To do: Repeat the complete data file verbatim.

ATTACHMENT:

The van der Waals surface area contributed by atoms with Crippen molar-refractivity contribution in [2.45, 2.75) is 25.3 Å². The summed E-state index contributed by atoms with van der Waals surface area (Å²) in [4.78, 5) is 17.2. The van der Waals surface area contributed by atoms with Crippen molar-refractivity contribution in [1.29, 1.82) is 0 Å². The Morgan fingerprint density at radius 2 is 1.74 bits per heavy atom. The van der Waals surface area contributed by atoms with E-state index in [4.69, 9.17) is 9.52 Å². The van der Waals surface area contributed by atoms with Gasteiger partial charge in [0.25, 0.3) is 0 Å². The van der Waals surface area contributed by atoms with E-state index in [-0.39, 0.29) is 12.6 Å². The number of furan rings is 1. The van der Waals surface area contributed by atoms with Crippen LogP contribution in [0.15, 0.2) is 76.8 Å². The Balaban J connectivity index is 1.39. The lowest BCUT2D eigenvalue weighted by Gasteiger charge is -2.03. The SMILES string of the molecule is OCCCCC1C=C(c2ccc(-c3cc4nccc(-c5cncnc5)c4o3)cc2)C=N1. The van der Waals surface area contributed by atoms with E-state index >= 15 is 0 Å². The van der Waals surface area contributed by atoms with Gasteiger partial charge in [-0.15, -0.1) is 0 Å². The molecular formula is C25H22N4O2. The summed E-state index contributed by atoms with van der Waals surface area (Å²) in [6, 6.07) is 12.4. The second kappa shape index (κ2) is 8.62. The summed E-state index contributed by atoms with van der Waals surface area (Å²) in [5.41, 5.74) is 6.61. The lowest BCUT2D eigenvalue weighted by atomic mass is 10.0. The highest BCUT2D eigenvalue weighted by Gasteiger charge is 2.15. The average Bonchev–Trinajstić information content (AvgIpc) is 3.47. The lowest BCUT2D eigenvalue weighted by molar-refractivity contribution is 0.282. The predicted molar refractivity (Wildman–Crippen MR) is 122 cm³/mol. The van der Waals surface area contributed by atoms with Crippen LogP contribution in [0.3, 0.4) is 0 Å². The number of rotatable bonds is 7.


The van der Waals surface area contributed by atoms with Crippen molar-refractivity contribution in [2.45, 2.75) is 25.3 Å². The summed E-state index contributed by atoms with van der Waals surface area (Å²) in [4.78, 5) is 17.2. The van der Waals surface area contributed by atoms with Crippen molar-refractivity contribution in [1.29, 1.82) is 0 Å². The Morgan fingerprint density at radius 2 is 1.74 bits per heavy atom. The van der Waals surface area contributed by atoms with E-state index in [4.69, 9.17) is 9.52 Å². The van der Waals surface area contributed by atoms with Gasteiger partial charge in [0.25, 0.3) is 0 Å². The van der Waals surface area contributed by atoms with E-state index in [-0.39, 0.29) is 12.6 Å². The number of furan rings is 1. The van der Waals surface area contributed by atoms with Crippen LogP contribution in [0.15, 0.2) is 76.8 Å². The Balaban J connectivity index is 1.39. The lowest BCUT2D eigenvalue weighted by Gasteiger charge is -2.03. The SMILES string of the molecule is OCCCCC1C=C(c2ccc(-c3cc4nccc(-c5cncnc5)c4o3)cc2)C=N1. The van der Waals surface area contributed by atoms with E-state index >= 15 is 0 Å². The van der Waals surface area contributed by atoms with Gasteiger partial charge in [-0.15, -0.1) is 0 Å². The molecular formula is C25H22N4O2. The summed E-state index contributed by atoms with van der Waals surface area (Å²) in [6, 6.07) is 12.4. The second kappa shape index (κ2) is 8.62. The summed E-state index contributed by atoms with van der Waals surface area (Å²) in [5.41, 5.74) is 6.61. The lowest BCUT2D eigenvalue weighted by atomic mass is 10.0. The highest BCUT2D eigenvalue weighted by Gasteiger charge is 2.15. The average Bonchev–Trinajstić information content (AvgIpc) is 3.47. The lowest BCUT2D eigenvalue weighted by molar-refractivity contribution is 0.282. The predicted molar refractivity (Wildman–Crippen MR) is 122 cm³/mol. The van der Waals surface area contributed by atoms with Crippen LogP contribution in [0.3, 0.4) is 0 Å². The number of rotatable bonds is 7.